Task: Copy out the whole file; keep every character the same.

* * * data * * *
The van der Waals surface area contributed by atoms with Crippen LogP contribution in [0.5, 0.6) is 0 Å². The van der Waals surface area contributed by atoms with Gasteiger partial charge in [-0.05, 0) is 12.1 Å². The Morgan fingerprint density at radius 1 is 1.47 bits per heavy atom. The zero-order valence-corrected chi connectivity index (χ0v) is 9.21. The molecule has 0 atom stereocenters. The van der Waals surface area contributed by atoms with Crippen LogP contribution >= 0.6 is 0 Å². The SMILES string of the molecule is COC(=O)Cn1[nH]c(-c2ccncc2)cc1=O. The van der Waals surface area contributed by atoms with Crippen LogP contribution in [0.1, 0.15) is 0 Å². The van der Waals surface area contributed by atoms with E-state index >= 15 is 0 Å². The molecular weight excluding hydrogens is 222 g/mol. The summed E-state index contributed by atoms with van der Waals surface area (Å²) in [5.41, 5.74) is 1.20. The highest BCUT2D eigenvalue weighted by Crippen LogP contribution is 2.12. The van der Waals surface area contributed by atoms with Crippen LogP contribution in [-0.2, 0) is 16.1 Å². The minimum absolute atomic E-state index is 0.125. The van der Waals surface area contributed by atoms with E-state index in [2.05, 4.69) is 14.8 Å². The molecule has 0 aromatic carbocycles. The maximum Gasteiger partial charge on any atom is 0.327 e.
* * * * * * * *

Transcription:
The van der Waals surface area contributed by atoms with Crippen LogP contribution in [0.5, 0.6) is 0 Å². The van der Waals surface area contributed by atoms with Gasteiger partial charge in [-0.05, 0) is 12.1 Å². The Morgan fingerprint density at radius 1 is 1.47 bits per heavy atom. The zero-order valence-corrected chi connectivity index (χ0v) is 9.21. The molecule has 0 atom stereocenters. The van der Waals surface area contributed by atoms with Crippen LogP contribution >= 0.6 is 0 Å². The SMILES string of the molecule is COC(=O)Cn1[nH]c(-c2ccncc2)cc1=O. The van der Waals surface area contributed by atoms with Crippen LogP contribution in [0.1, 0.15) is 0 Å². The van der Waals surface area contributed by atoms with E-state index >= 15 is 0 Å². The molecular weight excluding hydrogens is 222 g/mol. The summed E-state index contributed by atoms with van der Waals surface area (Å²) in [5.41, 5.74) is 1.20. The highest BCUT2D eigenvalue weighted by Crippen LogP contribution is 2.12. The van der Waals surface area contributed by atoms with Crippen LogP contribution in [-0.2, 0) is 16.1 Å². The minimum absolute atomic E-state index is 0.125. The van der Waals surface area contributed by atoms with E-state index in [2.05, 4.69) is 14.8 Å². The molecule has 0 aromatic carbocycles. The maximum Gasteiger partial charge on any atom is 0.327 e.